Coincidentally, William Buckley, a former employee of the CIA, in a May 5, 1982 column denounced the American Book Awards for giving Navasky its paperback “general nonfiction prize” for Naming Names. Most of the column, though, is an attack on Navasky for holding particular viewpoints--one being Navasky’s support of the thesis of the Costa-Gavras film “Missing,” which suggests CIA involvement in the coup in Chile that resulted in two U.S. citizens being killed.

     Both Kazan’s testimony in 1952 and CIA behavior in Chile in 1973 have several common threads and illustrate the importance of remembering our history honestly. Regardless if Pinochet is ever tried for his crimes, his arrest was monumental.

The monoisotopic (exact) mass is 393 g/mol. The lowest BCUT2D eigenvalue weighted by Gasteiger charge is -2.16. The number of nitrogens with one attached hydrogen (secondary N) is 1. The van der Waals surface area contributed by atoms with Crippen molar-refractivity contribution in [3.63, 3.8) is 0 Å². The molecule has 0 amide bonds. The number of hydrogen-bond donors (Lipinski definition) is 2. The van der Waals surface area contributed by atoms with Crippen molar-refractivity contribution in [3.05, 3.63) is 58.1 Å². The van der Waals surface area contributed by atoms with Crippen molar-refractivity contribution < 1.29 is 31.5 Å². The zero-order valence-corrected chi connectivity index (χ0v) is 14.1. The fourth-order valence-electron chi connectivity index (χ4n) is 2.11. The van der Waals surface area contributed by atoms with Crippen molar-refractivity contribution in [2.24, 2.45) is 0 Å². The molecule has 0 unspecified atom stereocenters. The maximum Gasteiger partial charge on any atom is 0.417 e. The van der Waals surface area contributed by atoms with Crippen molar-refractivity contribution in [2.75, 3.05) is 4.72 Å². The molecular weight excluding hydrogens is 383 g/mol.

One cannot predict what might have happened if Kazan had refused to cooperate with HUAC. But he was probably the best candidate, by virtue of his prestige and economic invulnerability, to challenge and expose the witch-hunt.

     Some of the pain still lingering could be ameliorated if Kazan would show remorse. Regardless of his behavior, however, the Hollywood cognoscenti should remember and honor all those who were blacklisted. Even the payment of reparations needs be considered.


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This story was published on Apr. 7, 1999.